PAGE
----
No more extensions for Tier 1 (General) migrants

14 April 2014

What changes have been implemented?

The changes to the Immigration Rules mean that Tier 1 (General) migrants can no longer extend their leave to remain after 5 April 2015 or apply for indefinite leave to remain (“ILR”) in the UK after 5 April 2018.

When it opened in 2008, the Tier 1 (General) category was announced as a way to attract the best and the brightest to the UK. Shortly after their election, the current government set about closing the Tier 1 (General) route and it was completely closed to new applicants after April 2011.

Unfortunately it seems that being the best and the brightest is no longer quite good enough. The UK Government now favours migrants who are exceptionally talented and or exceptionally wealthy.

The scheme has been closed to new applicants since 2011, why does this matter?

Migrants who have had over 180 days of absences from the UK in the last year may not qualify for ILR in 2018 and may have to leave the UK. Over 20,000 Tier 1 (General) migrants applied for further leave to remain in 2012 alone, which indicates that these changes will impact a large number of people.

Who will this impact?

The biggest impact will be on professionals who travel frequently with their work, the very people the Home Office was trying to attract to the UK in the first place.  If the scheme was left open for only one additional year, migrants would have sufficient notice to reduce their absences and meet the requirements for ILR in the five years prior to the closure of the scheme.

Self – employed migrants need to be cautious when applying for further leave or ILR coming up to the closure of the category. Since the introduction of the genuine earnings test, it is no longer sufficient for migrants who draw a salary from their own business to simply provide their payslips and bank statements to evidence their earnings. The migrant now needs to satisfy the Home Office that the earnings are “genuine”, which can involve significantly more paperwork and in some instances an interview.

What are my options?

Unfortunately the options available to those who find themselves unable to apply for ILR are limited:

  • Tier 2 (General) - The migrant’s employer could sponsor him to remain in the UK under the Tier 2 (General) category. The employer would first need to obtain a sponsor licence and may need to complete the resident labour market test by advertising the position to the UK work force, to show they were unable to find a suitable employee for the role. Time spent under the Tier 1 (General) category can be combined with the Tier 2 (General) leave in order to meet the five year residence requirement for ILR.
  • Tier 1 (Entrepreneur) - If the migrant is self-employed, or wishes to be so and has £200,000 available to invest in a business in the UK, he may wish to consider the Tier 1(Entrepreneur) category.  However, he will need to complete a full five years in this category (unless eligible for accelerated settlement) before becoming eligible for ILR.
  • Tier 1 (Exceptional Talent) - If the migrant is lucky enough to be exceptionally talented, there is more good news. The immigration rules are being amended to allow Tier 1 (General) migrants to switch in to the Tier 1 (Exceptional Talent) category from within the UK and to combine the time spent in the UK under the previous category in order to meet the residence requirements for ILR. The criteria for the Tier 1(Exceptional Talent) category can be very difficult to meet however and candidates are expected to be leaders in their field or show promise of future exceptionalism.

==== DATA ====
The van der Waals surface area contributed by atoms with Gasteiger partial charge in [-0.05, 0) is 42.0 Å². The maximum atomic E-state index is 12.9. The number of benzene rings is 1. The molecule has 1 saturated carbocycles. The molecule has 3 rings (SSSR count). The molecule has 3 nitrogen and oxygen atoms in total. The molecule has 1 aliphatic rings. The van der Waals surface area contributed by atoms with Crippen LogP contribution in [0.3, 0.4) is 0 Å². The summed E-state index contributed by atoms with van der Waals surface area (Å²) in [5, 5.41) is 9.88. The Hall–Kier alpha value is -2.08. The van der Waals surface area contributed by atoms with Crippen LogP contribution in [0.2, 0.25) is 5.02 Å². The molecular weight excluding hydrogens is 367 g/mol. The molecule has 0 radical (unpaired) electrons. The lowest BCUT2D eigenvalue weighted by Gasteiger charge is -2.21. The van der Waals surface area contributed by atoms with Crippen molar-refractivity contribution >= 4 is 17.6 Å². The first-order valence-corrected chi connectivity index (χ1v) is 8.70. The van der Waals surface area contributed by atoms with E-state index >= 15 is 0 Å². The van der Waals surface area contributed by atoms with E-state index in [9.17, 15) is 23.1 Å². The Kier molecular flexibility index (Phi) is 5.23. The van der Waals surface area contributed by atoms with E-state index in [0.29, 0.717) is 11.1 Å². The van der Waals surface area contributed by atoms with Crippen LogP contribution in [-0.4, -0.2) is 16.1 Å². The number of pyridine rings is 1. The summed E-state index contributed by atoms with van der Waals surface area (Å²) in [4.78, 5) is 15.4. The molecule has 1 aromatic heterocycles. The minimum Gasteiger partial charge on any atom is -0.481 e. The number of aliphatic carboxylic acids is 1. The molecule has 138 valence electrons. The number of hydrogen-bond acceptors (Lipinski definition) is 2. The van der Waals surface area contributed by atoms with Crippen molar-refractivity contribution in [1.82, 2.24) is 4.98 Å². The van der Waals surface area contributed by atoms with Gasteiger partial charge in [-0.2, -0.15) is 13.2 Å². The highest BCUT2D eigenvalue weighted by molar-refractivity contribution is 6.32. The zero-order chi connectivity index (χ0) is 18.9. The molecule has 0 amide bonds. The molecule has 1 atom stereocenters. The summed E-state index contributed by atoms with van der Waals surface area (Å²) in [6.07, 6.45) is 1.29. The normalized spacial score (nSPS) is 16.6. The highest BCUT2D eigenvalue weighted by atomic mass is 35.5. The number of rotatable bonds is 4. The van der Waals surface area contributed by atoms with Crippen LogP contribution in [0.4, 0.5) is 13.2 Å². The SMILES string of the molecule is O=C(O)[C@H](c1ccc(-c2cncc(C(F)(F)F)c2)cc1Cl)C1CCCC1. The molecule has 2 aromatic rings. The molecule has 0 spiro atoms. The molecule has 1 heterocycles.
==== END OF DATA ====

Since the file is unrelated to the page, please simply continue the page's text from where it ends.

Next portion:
• Tier 1 (Investor) – Do you have a spare £1 million sitting in your account? Then you can switch in to the Tier 1(Investor) category. Like the Entrepreneur category, an additional five years will need to be completed unless the migrant is eligible for accelerated settlement.

What could the Home Office have done differently?

The timing of the changes has given migrants insufficient time to address any excess absences and limited options should they find themselves unable to apply for ILR by April 2018. The final closure of the scheme could have been implemented in a fairer manner, had a few small concessions been made:

  • If migrants could apply for ILR up to April 2019, this would give them sufficient notice to meet the residence requirements in the five years following the changes being announced;
  • A concession could be introduced so that employers do not have to complete the resident labour market test for Tier 1(General) migrants who switch in to the Tier 2(General) category, to make it easier for employees to find sponsorship;
  • Migrants could be permitted to combine leave spent under the Tier 1(Investor) or (Entrepreneur) categories  with their Tier 1 (General) leave so that they do not need to complete an additional five years in the UK; and
  • Tier 1(General) migrants who have already established their own business could be permitted to show that they have £50,000 instead of £200,000 available to invest, so that they could switch in to the Tier 1 (Entrepreneur) category more easily.

As the rules stand, it seems that migrants really do need to be at their best and brightest to find a solution to stay in the UK.

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